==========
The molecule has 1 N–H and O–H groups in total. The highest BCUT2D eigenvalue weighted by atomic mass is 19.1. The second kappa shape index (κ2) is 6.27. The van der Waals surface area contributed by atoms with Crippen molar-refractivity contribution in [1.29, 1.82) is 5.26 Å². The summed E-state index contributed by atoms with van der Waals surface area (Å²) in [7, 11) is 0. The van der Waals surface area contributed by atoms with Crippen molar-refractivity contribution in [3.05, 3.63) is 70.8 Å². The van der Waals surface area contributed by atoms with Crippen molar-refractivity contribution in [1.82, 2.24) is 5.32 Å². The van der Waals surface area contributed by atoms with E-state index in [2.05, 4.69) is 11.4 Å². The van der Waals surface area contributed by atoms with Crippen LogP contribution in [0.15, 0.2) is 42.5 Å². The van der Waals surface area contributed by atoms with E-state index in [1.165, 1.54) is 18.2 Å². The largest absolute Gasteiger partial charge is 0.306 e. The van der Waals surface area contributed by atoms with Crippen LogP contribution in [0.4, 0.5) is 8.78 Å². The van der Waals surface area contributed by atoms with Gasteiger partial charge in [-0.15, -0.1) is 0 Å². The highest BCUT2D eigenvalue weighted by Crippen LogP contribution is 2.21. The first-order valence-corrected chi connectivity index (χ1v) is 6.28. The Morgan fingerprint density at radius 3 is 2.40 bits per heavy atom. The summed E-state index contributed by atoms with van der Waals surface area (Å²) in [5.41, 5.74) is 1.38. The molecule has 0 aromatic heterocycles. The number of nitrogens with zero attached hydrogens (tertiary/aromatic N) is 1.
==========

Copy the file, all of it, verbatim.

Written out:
The molecule has 1 N–H and O–H groups in total. The highest BCUT2D eigenvalue weighted by atomic mass is 19.1. The second kappa shape index (κ2) is 6.27. The van der Waals surface area contributed by atoms with Crippen molar-refractivity contribution in [1.29, 1.82) is 5.26 Å². The summed E-state index contributed by atoms with van der Waals surface area (Å²) in [7, 11) is 0. The van der Waals surface area contributed by atoms with Crippen molar-refractivity contribution in [3.05, 3.63) is 70.8 Å². The van der Waals surface area contributed by atoms with Crippen molar-refractivity contribution in [1.82, 2.24) is 5.32 Å². The van der Waals surface area contributed by atoms with E-state index in [2.05, 4.69) is 11.4 Å². The van der Waals surface area contributed by atoms with Crippen LogP contribution in [0.15, 0.2) is 42.5 Å². The van der Waals surface area contributed by atoms with E-state index in [1.165, 1.54) is 18.2 Å². The largest absolute Gasteiger partial charge is 0.306 e. The van der Waals surface area contributed by atoms with Crippen LogP contribution in [0.4, 0.5) is 8.78 Å². The van der Waals surface area contributed by atoms with Gasteiger partial charge in [-0.15, -0.1) is 0 Å². The highest BCUT2D eigenvalue weighted by Crippen LogP contribution is 2.21. The first-order valence-corrected chi connectivity index (χ1v) is 6.28. The Morgan fingerprint density at radius 3 is 2.40 bits per heavy atom. The summed E-state index contributed by atoms with van der Waals surface area (Å²) in [5.41, 5.74) is 1.38. The molecule has 0 aromatic heterocycles. The number of nitrogens with zero attached hydrogens (tertiary/aromatic N) is 1.